Tuesday, October 24, 2006

Language learning / unlearning

I’m coming to realise what a negative view I have of language learning (in common with most Scots, I believe) and how different that is from most Rwandans. Conversations seem to easily flow between Kinyarwanda, French and English with no sign of strain. At dinner one night, a young nurse who was struggling with English was advised by someone else to “just speak out the words and if you don’t know one, use a word you do know”. I explained that in the UK “franglais” is not a compliment on your progress, but a rather derogatory term for a hybrid language. Two sides of the same coin, but a very different approach in Rwanda. Perhaps it is because Kinyarwanda shamelessly borrows words from English, French and Swahili – “chauffeur”, “parish offerings”, “escalier” as examples.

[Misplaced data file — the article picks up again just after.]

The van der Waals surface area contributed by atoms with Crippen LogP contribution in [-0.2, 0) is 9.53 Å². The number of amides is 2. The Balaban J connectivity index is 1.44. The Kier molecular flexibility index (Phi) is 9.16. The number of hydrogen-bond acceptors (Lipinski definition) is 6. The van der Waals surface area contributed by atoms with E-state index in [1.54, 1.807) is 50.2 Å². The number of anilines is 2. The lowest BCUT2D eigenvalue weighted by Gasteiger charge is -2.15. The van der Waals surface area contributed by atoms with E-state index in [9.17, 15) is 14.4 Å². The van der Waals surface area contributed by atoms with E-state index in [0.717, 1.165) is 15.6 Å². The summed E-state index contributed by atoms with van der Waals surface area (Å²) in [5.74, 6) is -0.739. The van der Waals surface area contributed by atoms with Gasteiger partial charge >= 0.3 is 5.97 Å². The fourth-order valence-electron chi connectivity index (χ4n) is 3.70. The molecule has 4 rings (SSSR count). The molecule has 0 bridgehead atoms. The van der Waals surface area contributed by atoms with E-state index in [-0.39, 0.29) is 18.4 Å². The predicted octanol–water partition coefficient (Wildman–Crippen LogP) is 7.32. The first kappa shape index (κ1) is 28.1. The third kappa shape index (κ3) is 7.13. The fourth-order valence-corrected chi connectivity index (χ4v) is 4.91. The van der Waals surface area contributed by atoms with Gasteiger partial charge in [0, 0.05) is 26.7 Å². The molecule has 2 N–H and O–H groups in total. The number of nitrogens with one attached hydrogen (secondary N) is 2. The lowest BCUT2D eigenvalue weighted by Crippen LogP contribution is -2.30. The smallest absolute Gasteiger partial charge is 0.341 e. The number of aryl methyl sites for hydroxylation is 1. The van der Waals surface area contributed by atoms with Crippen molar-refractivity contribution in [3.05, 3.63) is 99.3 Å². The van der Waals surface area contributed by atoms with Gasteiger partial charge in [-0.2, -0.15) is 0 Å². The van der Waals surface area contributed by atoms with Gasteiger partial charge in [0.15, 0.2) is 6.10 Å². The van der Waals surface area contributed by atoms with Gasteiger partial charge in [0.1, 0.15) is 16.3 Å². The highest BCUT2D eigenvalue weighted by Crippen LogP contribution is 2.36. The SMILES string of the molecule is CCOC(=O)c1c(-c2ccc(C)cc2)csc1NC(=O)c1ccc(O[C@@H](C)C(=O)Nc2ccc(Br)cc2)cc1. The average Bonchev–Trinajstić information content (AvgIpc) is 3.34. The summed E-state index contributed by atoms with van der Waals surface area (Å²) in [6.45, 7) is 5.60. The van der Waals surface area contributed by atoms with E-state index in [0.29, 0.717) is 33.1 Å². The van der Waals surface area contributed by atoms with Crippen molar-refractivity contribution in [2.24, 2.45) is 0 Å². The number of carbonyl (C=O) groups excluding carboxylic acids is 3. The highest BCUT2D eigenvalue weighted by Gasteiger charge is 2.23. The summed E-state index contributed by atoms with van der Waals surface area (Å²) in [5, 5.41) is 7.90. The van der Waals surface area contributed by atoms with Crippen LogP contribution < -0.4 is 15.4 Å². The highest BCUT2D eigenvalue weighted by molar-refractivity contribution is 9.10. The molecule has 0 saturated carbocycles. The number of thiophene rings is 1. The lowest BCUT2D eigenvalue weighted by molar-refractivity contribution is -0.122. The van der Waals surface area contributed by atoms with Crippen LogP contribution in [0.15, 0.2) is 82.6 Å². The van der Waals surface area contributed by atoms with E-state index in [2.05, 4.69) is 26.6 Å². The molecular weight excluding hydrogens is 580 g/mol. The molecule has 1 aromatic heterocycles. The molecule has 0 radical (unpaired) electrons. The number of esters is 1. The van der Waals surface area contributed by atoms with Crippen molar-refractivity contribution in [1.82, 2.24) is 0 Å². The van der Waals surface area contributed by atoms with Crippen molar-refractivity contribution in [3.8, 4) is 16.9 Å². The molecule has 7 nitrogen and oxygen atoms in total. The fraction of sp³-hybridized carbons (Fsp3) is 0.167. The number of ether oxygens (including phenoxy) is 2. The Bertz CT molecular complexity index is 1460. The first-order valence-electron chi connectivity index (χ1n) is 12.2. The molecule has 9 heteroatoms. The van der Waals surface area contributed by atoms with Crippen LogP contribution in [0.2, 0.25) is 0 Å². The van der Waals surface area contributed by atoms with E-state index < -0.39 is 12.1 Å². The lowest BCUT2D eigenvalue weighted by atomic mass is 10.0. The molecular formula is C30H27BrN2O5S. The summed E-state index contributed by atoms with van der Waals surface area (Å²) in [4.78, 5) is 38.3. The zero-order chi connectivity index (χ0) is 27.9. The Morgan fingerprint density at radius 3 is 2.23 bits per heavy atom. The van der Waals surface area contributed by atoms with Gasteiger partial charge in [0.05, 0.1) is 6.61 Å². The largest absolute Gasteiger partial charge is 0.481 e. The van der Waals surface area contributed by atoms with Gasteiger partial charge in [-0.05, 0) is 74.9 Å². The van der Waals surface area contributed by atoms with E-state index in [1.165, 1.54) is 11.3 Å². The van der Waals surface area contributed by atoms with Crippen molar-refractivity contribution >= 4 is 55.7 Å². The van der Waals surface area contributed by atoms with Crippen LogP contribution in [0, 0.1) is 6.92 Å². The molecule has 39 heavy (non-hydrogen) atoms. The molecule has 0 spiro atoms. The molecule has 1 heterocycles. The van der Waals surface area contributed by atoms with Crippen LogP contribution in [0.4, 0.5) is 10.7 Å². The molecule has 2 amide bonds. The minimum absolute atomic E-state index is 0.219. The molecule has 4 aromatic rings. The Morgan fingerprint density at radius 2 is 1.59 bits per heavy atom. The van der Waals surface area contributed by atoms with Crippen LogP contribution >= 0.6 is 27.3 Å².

I also came to understand this week that when I use French and people do not understand it is not always because my language skills are inadequate (although my French is still a bit limited). It may be because the other person’s French is not that great. Blindingly obvious now that I write it, but as I said at the start, an indication of what goes on in my (our) head when we start to speak another language.

No comments: